6waves settles with Spry Fox in Yeti Town/Triple Town clone debate
The Clone Wars
Yeti Town developer 6waves Lolapps and Triple Town creator Spry Fox have reached an out-of-court settlement over alleged copyright infringement, after 6waves's legal defence crumbled.
In January this year, Spry Fox took 6waves Lolapps to court, filing a copyright infringement suit against the mobile publisher's Yeti Town game, described by the plaintiff as a "blatant copy of Triple Town".
Spry Fox CEO David Edery also explained that 6waves was in negotiations to publish the Facebook version of Triple Town, and says the firm used this opportunity to nick ideas from the in-development game and get its clone up on the App Store before Triple Town.
This 'Bear vs Yeti' legal battle took an interesting turn earlier this month. The Yeti Town designer suffered a significant defeat when a federal judge in Seattle denied its bold motion to throw out Spry Fox's copyright infringement claims.Finish him
Now, according to Jack Schecter - a partner at the law firm Sunstein Kann Murphy & Timbers LLP - 6waves has given in, and the two game creators have notified the court that they have reached a settlement.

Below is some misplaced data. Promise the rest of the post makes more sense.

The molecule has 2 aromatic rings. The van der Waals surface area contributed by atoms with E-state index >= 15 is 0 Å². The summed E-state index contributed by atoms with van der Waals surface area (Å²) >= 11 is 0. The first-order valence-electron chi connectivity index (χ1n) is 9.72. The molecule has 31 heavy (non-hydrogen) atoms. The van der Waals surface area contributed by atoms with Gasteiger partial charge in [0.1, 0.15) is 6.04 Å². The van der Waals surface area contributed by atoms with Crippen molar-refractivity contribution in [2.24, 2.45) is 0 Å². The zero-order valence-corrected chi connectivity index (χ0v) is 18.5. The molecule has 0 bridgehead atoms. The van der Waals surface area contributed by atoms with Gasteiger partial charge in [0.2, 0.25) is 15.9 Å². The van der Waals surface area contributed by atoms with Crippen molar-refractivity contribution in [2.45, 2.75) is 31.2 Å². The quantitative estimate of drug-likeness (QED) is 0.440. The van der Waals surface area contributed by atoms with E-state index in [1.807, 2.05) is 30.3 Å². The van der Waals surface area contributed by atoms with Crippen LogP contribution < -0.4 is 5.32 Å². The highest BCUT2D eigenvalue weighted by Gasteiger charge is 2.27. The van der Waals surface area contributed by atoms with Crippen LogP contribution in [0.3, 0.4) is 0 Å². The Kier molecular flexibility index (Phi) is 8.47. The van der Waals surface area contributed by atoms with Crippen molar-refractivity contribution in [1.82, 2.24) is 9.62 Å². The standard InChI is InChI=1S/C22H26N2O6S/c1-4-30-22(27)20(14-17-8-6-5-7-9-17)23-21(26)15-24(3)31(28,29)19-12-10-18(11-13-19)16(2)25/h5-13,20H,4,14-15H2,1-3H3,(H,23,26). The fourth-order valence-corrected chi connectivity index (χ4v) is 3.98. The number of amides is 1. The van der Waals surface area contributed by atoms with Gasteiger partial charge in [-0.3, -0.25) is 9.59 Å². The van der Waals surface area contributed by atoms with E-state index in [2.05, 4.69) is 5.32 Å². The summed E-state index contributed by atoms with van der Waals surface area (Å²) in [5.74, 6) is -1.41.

GamePolitics followed up with Schecter to find out more. He said that the motion to dismiss the case was "6waves taking its best shot with the core legal principle behind its defence", i.e. the notion that copyright does not provide Spry Fox with protection against a game design clone like Yeti Town.
The court rejected that argument, and 6waves "didn't have a whole lot to fall back on". Couple that with the thorny issue of agreeing to publish a Facebook game while simultaneously building an identical iOS app, and 6waves's move to settle makes sense.Yeti Town to be demolished?
The exact details (and monetary payout) of the settlement are likely to remain confidential. Schecter believes that Yeti Town will vanish from the App Store as a result.
"If I were Spry Fox, I doubt I would be willing to settle the case baring [sic] an agreement from 6waves to stop selling Yeti Town."
"The risks of marketing a clone of another company's innovative video game have risen measurably of late," Schecter observed.